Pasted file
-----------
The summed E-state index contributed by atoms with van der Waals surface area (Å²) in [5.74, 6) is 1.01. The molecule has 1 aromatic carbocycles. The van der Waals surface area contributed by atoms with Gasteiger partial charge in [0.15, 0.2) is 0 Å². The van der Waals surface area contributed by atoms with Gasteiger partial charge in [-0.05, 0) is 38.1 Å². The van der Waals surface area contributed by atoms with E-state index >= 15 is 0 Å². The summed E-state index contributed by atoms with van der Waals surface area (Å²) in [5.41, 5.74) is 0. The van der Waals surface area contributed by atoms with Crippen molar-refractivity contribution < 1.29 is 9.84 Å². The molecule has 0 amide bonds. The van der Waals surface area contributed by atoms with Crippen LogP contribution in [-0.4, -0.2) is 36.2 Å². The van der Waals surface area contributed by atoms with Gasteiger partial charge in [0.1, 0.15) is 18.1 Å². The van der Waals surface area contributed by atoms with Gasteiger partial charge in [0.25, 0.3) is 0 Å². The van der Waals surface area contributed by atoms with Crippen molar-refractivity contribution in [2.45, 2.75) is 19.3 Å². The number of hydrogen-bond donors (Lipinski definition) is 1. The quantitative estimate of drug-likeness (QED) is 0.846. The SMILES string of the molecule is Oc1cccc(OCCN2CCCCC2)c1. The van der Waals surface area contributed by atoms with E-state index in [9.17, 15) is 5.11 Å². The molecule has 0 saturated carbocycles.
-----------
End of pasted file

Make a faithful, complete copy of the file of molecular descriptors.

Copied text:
The summed E-state index contributed by atoms with van der Waals surface area (Å²) in [5.74, 6) is 1.01. The molecule has 1 aromatic carbocycles. The van der Waals surface area contributed by atoms with Gasteiger partial charge in [0.15, 0.2) is 0 Å². The van der Waals surface area contributed by atoms with Gasteiger partial charge in [-0.05, 0) is 38.1 Å². The van der Waals surface area contributed by atoms with E-state index >= 15 is 0 Å². The summed E-state index contributed by atoms with van der Waals surface area (Å²) in [5.41, 5.74) is 0. The van der Waals surface area contributed by atoms with Crippen molar-refractivity contribution < 1.29 is 9.84 Å². The molecule has 0 amide bonds. The van der Waals surface area contributed by atoms with Crippen LogP contribution in [-0.4, -0.2) is 36.2 Å². The van der Waals surface area contributed by atoms with Gasteiger partial charge in [0.1, 0.15) is 18.1 Å². The van der Waals surface area contributed by atoms with Gasteiger partial charge in [0.25, 0.3) is 0 Å². The van der Waals surface area contributed by atoms with Crippen molar-refractivity contribution in [2.45, 2.75) is 19.3 Å². The number of hydrogen-bond donors (Lipinski definition) is 1. The quantitative estimate of drug-likeness (QED) is 0.846. The SMILES string of the molecule is Oc1cccc(OCCN2CCCCC2)c1. The van der Waals surface area contributed by atoms with E-state index in [9.17, 15) is 5.11 Å². The molecule has 0 saturated carbocycles.